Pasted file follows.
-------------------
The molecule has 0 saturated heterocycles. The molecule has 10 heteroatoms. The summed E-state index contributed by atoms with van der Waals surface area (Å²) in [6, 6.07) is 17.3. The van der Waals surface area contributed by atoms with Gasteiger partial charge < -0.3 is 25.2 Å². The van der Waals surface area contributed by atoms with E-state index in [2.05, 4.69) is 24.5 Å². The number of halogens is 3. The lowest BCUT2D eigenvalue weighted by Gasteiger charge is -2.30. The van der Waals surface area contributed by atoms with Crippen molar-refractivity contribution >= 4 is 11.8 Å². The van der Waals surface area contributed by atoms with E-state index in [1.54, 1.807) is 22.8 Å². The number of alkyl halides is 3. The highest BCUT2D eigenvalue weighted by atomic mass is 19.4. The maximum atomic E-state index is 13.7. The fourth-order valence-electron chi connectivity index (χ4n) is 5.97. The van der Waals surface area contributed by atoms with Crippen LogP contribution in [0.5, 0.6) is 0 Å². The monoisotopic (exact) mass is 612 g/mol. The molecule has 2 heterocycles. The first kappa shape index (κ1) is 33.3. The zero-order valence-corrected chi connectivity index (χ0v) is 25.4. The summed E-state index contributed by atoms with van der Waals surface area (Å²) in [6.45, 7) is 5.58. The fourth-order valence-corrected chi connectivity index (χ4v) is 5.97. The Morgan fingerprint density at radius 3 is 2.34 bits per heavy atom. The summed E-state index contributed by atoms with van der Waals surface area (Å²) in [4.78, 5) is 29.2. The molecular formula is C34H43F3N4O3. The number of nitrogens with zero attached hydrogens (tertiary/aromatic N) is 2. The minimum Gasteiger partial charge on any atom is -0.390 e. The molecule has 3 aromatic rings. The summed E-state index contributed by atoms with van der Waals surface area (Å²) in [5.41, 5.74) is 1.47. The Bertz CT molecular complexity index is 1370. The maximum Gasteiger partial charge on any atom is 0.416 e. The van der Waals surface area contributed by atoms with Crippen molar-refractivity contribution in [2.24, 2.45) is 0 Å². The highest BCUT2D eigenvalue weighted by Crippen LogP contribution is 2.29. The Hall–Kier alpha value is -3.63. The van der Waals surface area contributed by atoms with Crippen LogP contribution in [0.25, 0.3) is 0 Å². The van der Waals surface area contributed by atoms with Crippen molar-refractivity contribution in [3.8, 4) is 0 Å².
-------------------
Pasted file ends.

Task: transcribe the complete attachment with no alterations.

The molecule has 0 saturated heterocycles. The molecule has 10 heteroatoms. The summed E-state index contributed by atoms with van der Waals surface area (Å²) in [6, 6.07) is 17.3. The van der Waals surface area contributed by atoms with Gasteiger partial charge < -0.3 is 25.2 Å². The van der Waals surface area contributed by atoms with E-state index in [2.05, 4.69) is 24.5 Å². The number of halogens is 3. The lowest BCUT2D eigenvalue weighted by Gasteiger charge is -2.30. The van der Waals surface area contributed by atoms with Crippen molar-refractivity contribution >= 4 is 11.8 Å². The van der Waals surface area contributed by atoms with E-state index in [1.54, 1.807) is 22.8 Å². The number of alkyl halides is 3. The highest BCUT2D eigenvalue weighted by atomic mass is 19.4. The maximum atomic E-state index is 13.7. The fourth-order valence-electron chi connectivity index (χ4n) is 5.97. The van der Waals surface area contributed by atoms with Crippen LogP contribution in [0.5, 0.6) is 0 Å². The monoisotopic (exact) mass is 612 g/mol. The molecule has 2 heterocycles. The first kappa shape index (κ1) is 33.3. The zero-order valence-corrected chi connectivity index (χ0v) is 25.4. The summed E-state index contributed by atoms with van der Waals surface area (Å²) in [6.45, 7) is 5.58. The fourth-order valence-corrected chi connectivity index (χ4v) is 5.97. The Morgan fingerprint density at radius 3 is 2.34 bits per heavy atom. The summed E-state index contributed by atoms with van der Waals surface area (Å²) in [4.78, 5) is 29.2. The molecular formula is C34H43F3N4O3. The number of nitrogens with zero attached hydrogens (tertiary/aromatic N) is 2. The minimum Gasteiger partial charge on any atom is -0.390 e. The molecule has 3 aromatic rings. The summed E-state index contributed by atoms with van der Waals surface area (Å²) in [5.41, 5.74) is 1.47. The Bertz CT molecular complexity index is 1370. The maximum Gasteiger partial charge on any atom is 0.416 e. The van der Waals surface area contributed by atoms with Crippen molar-refractivity contribution in [2.24, 2.45) is 0 Å². The highest BCUT2D eigenvalue weighted by Crippen LogP contribution is 2.29. The Hall–Kier alpha value is -3.63. The van der Waals surface area contributed by atoms with Crippen LogP contribution in [0.25, 0.3) is 0 Å². The van der Waals surface area contributed by atoms with Crippen molar-refractivity contribution in [3.8, 4) is 0 Å².